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LEADER 00000uam a2200493 a 4500 
003    CaSebORM 
005    20210422205806.6 
006    m     o  d         
007    cr cn          
008    110417s2017    xx      o           eng   
024 8  53863MIT58323 
035    (CaSebORM)53863MIT58323 
041 0  eng 
100 1  Roca, Jaime,|eauthor. 
245 10 Getting Past the Hype About 3-D Printing|h[O'Reilly 
       electronic resource] /|cRoca, Jaime. 
250    1st edition 
264  1 |bMIT Sloan Management Review,|c2017. 
300    1 online resource (6 pages) 
336    text|btxt|2rdacontent 
337    computer|bc|2rdamedia 
338    online resource|bcr|2rdacarrier 
347    text file 
365    |b6.50 
520    Although additive manufacturing — also known as 3-D 
       printing — was developed back in the 1980s, lately it has 
       become increasingly talked about as managers look for ways
       to improve efficiency and reduce production costs. The 
       appeal of additive manufacturing is its potential to 
       reduce the need for expensive materials and energy, cut 
       lead times, and make supply chains more efficient.  
       Despite the promise of additive manufacturing, the authors
       argue, near-term expectations are overblown. Based on 
       dozens of interviews, study of the literature on the 
       history of materials and process technologies, industry 
       meetings, and factory visits, they have identified three 
       myths that need to be dispelled. The first myth is that 
       additive manufacturing will allow producers to make parts 
       of any complexity as easily and economically as parts that
       are manufactured in traditional ways (in other words, that
       it will make complexity “free”). The second myth is that 
       additive manufacturing will prod manufacturing to become 
       local. And the third myth is that additive manufacturing 
       will allow producers to replace mass manufacturing with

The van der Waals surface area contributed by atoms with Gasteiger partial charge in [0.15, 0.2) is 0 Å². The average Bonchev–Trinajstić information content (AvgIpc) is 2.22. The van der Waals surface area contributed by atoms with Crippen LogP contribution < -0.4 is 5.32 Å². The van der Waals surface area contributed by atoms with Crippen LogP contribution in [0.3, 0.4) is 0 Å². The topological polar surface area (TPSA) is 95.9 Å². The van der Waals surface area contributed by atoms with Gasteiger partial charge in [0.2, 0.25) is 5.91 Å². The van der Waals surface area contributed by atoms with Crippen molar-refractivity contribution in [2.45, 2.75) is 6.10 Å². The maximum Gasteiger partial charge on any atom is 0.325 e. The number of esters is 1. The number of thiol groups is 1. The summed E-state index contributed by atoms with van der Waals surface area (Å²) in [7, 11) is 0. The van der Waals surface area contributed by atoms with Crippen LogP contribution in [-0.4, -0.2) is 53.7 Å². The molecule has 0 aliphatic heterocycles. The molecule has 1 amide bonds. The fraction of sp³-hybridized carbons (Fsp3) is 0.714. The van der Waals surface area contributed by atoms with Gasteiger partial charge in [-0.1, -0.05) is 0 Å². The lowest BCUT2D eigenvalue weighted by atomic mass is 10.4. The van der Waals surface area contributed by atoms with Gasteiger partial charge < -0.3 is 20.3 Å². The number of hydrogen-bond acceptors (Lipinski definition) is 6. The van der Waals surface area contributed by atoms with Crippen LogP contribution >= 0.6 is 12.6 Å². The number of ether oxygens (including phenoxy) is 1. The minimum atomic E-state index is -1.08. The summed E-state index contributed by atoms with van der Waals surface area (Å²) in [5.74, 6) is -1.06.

mass customization. In the authors’ view, none of these 
       expectations is likely to be realized in the next few 
       decades. Although the authors say that additive 
       manufacturing will make it easier to design lighter parts 
       with complex geometries and internal cavities, they point 
       to important drawbacks and restrictions. Knowing the 
       parameters of what’s possible to produce requires skills 
       that are currently scarce. There are also safety and 
       technical issues. Some of the safety concerns stem from 
       the fact that the technology is new.  Although many people
       are looking for additive manufacturing to bring 
       manufacturing closer to markets and consumers, the authors
       believe that this scenario has been exaggerated, largely 
       due to economies of scale. Despite expectations that 
       additive manufacturing will bring a decisive shift from 
       mass manufacturing to mass customization, the likelihood 
       that change will occur quickly is slim,  the authors say. 
       What’s more, they raise questions about how flexible 
       additive manufacturing will be. In theory, a good 3-D 
       printer should be capable of printing a wide range of 
       designs. In practice, though, there may be regulations 
       (particularly in safety-critical applications) about how 
       equipment can be configured. 
533    Electronic reproduction.|bBoston, MA :|cSafari,|nAvailable
       via World Wide Web.|d2017. 
538    Mode of access: World Wide Web. 
542    |fCopyright © 2017 MIT Sloan Management Review|g2017 
550    Made available through: Safari, an O’Reilly Media Company.
588 00 Online resource; Title from title page (viewed April 1, 
       2017) 
655  7 Electronic books.|2local 
700 1  Vaishnav, Parth,|eauthor. 
700 1  Mendonça, Joana,|eauthor. 
700 1  Morgan, Granger,|eauthor. 
700 1  Kietzmann, Jan,|eauthor. 
700 1  Ford, Simon,|eauthor. 
700 1  Minshall, Tim,|eauthor. 
700 1  Hart, Anastasios,|eauthor. 
700 1  Baumers, Martin,|eauthor. 
700 1  Mortara, Letizia,|eauthor. 
700 1  Marion, Tucker,|eauthor. 
710 2  Safari, an O’Reilly Media Company. 
856 40 |zConnect to this resource online|uhttps://
       ezproxy.naperville-lib.org/login?url=https://
       learning.oreilly.com/library/view/-/53863MIT58323/?ar